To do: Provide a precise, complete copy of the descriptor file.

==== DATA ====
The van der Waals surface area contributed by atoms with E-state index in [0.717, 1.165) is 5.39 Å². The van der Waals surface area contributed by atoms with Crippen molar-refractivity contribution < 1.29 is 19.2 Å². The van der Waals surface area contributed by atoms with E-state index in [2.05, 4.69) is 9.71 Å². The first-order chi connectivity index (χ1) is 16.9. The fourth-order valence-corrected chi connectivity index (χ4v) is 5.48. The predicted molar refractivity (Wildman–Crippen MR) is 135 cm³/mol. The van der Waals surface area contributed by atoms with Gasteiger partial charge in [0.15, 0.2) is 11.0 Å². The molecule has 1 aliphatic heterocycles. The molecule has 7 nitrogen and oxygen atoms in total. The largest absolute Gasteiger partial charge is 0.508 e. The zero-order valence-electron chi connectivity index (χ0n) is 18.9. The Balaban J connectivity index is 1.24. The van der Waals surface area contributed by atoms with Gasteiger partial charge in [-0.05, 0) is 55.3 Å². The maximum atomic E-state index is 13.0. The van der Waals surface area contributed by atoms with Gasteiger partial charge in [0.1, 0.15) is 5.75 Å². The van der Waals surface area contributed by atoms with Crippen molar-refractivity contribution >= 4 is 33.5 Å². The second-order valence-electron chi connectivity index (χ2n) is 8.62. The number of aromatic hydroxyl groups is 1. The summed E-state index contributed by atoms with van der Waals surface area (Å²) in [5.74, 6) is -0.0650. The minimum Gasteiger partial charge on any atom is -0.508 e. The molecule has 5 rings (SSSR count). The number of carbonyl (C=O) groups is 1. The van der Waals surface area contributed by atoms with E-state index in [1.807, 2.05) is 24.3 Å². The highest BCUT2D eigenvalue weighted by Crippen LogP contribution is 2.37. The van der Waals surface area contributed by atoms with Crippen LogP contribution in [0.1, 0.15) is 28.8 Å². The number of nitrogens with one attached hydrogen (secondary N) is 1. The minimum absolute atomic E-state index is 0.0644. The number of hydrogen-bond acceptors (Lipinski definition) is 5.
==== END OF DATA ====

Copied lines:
The van der Waals surface area contributed by atoms with E-state index in [0.717, 1.165) is 5.39 Å². The van der Waals surface area contributed by atoms with Crippen molar-refractivity contribution < 1.29 is 19.2 Å². The van der Waals surface area contributed by atoms with E-state index in [2.05, 4.69) is 9.71 Å². The first-order chi connectivity index (χ1) is 16.9. The fourth-order valence-corrected chi connectivity index (χ4v) is 5.48. The predicted molar refractivity (Wildman–Crippen MR) is 135 cm³/mol. The van der Waals surface area contributed by atoms with Gasteiger partial charge in [0.15, 0.2) is 11.0 Å². The molecule has 1 aliphatic heterocycles. The molecule has 7 nitrogen and oxygen atoms in total. The largest absolute Gasteiger partial charge is 0.508 e. The zero-order valence-electron chi connectivity index (χ0n) is 18.9. The Balaban J connectivity index is 1.24. The van der Waals surface area contributed by atoms with Gasteiger partial charge in [-0.05, 0) is 55.3 Å². The maximum atomic E-state index is 13.0. The van der Waals surface area contributed by atoms with Gasteiger partial charge in [0.1, 0.15) is 5.75 Å². The van der Waals surface area contributed by atoms with Crippen molar-refractivity contribution >= 4 is 33.5 Å². The second-order valence-electron chi connectivity index (χ2n) is 8.62. The number of aromatic hydroxyl groups is 1. The summed E-state index contributed by atoms with van der Waals surface area (Å²) in [5.74, 6) is -0.0650. The minimum Gasteiger partial charge on any atom is -0.508 e. The molecule has 5 rings (SSSR count). The number of carbonyl (C=O) groups is 1. The van der Waals surface area contributed by atoms with E-state index in [1.807, 2.05) is 24.3 Å². The highest BCUT2D eigenvalue weighted by Crippen LogP contribution is 2.37. The van der Waals surface area contributed by atoms with Crippen LogP contribution in [0.1, 0.15) is 28.8 Å². The number of nitrogens with one attached hydrogen (secondary N) is 1. The minimum absolute atomic E-state index is 0.0644. The number of hydrogen-bond acceptors (Lipinski definition) is 5.